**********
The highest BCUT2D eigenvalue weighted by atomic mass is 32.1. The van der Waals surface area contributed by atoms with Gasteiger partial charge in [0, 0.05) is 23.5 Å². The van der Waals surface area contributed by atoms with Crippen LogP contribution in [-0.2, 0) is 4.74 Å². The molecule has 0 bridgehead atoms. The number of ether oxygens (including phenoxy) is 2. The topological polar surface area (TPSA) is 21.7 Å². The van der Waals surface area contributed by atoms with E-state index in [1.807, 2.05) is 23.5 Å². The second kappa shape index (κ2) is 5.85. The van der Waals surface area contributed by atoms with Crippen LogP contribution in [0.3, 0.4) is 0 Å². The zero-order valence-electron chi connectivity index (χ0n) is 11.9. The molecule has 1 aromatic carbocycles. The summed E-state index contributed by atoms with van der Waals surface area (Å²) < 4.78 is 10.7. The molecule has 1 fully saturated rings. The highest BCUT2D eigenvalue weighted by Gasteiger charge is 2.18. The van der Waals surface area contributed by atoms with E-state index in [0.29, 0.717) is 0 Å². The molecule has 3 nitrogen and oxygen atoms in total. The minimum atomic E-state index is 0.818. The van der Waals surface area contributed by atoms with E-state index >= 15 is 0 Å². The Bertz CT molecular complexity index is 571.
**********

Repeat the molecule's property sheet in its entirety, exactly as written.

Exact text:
The highest BCUT2D eigenvalue weighted by atomic mass is 32.1. The van der Waals surface area contributed by atoms with Gasteiger partial charge in [0, 0.05) is 23.5 Å². The van der Waals surface area contributed by atoms with Crippen LogP contribution in [-0.2, 0) is 4.74 Å². The molecule has 0 bridgehead atoms. The number of ether oxygens (including phenoxy) is 2. The topological polar surface area (TPSA) is 21.7 Å². The van der Waals surface area contributed by atoms with E-state index in [1.807, 2.05) is 23.5 Å². The second kappa shape index (κ2) is 5.85. The van der Waals surface area contributed by atoms with Crippen LogP contribution in [0.3, 0.4) is 0 Å². The zero-order valence-electron chi connectivity index (χ0n) is 11.9. The molecule has 1 aromatic carbocycles. The summed E-state index contributed by atoms with van der Waals surface area (Å²) < 4.78 is 10.7. The molecule has 1 fully saturated rings. The highest BCUT2D eigenvalue weighted by Gasteiger charge is 2.18. The van der Waals surface area contributed by atoms with E-state index in [0.29, 0.717) is 0 Å². The molecule has 3 nitrogen and oxygen atoms in total. The minimum atomic E-state index is 0.818. The van der Waals surface area contributed by atoms with E-state index >= 15 is 0 Å². The Bertz CT molecular complexity index is 571.